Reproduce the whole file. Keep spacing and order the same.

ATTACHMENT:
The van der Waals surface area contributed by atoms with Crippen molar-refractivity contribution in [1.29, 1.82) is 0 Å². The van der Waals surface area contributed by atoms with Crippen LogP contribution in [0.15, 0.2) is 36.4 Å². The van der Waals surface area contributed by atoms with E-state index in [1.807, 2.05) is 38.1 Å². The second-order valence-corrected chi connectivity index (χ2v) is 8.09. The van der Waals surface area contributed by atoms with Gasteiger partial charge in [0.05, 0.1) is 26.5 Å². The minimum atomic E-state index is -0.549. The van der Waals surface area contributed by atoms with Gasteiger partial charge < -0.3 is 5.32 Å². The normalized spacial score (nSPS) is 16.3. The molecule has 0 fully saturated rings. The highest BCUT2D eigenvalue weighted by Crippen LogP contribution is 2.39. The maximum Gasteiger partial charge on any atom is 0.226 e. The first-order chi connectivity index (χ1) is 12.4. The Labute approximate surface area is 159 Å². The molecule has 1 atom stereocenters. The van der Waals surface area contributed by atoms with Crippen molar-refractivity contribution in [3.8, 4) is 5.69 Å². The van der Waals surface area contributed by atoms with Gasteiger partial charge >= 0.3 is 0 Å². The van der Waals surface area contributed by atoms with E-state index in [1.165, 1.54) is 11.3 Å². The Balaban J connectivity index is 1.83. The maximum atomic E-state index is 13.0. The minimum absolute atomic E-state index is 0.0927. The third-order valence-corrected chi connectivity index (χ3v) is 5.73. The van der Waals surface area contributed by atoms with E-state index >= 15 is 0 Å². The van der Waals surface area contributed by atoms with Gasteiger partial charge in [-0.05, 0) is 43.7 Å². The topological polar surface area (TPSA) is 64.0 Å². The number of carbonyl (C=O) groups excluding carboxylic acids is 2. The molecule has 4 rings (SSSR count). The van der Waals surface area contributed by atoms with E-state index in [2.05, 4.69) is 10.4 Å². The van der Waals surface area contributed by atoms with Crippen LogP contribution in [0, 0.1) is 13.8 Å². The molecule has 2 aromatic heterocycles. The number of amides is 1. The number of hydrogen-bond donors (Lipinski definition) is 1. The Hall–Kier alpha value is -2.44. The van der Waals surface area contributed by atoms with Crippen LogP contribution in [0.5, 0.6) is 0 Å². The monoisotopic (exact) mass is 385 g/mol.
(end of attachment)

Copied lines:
The van der Waals surface area contributed by atoms with Crippen molar-refractivity contribution in [1.29, 1.82) is 0 Å². The van der Waals surface area contributed by atoms with Crippen LogP contribution in [0.15, 0.2) is 36.4 Å². The van der Waals surface area contributed by atoms with E-state index in [1.807, 2.05) is 38.1 Å². The second-order valence-corrected chi connectivity index (χ2v) is 8.09. The van der Waals surface area contributed by atoms with Gasteiger partial charge in [0.05, 0.1) is 26.5 Å². The minimum atomic E-state index is -0.549. The van der Waals surface area contributed by atoms with Gasteiger partial charge < -0.3 is 5.32 Å². The normalized spacial score (nSPS) is 16.3. The molecule has 0 fully saturated rings. The highest BCUT2D eigenvalue weighted by Crippen LogP contribution is 2.39. The maximum Gasteiger partial charge on any atom is 0.226 e. The first-order chi connectivity index (χ1) is 12.4. The Labute approximate surface area is 159 Å². The molecule has 1 atom stereocenters. The van der Waals surface area contributed by atoms with Crippen molar-refractivity contribution in [3.8, 4) is 5.69 Å². The van der Waals surface area contributed by atoms with Gasteiger partial charge >= 0.3 is 0 Å². The van der Waals surface area contributed by atoms with E-state index in [1.165, 1.54) is 11.3 Å². The Balaban J connectivity index is 1.83. The maximum atomic E-state index is 13.0. The minimum absolute atomic E-state index is 0.0927. The third-order valence-corrected chi connectivity index (χ3v) is 5.73. The van der Waals surface area contributed by atoms with E-state index >= 15 is 0 Å². The van der Waals surface area contributed by atoms with Gasteiger partial charge in [-0.05, 0) is 43.7 Å². The topological polar surface area (TPSA) is 64.0 Å². The number of carbonyl (C=O) groups excluding carboxylic acids is 2. The molecule has 4 rings (SSSR count). The van der Waals surface area contributed by atoms with E-state index in [2.05, 4.69) is 10.4 Å². The van der Waals surface area contributed by atoms with Crippen LogP contribution in [0, 0.1) is 13.8 Å². The molecule has 2 aromatic heterocycles. The number of amides is 1. The number of hydrogen-bond donors (Lipinski definition) is 1. The Hall–Kier alpha value is -2.44. The van der Waals surface area contributed by atoms with Crippen LogP contribution in [0.5, 0.6) is 0 Å². The monoisotopic (exact) mass is 385 g/mol.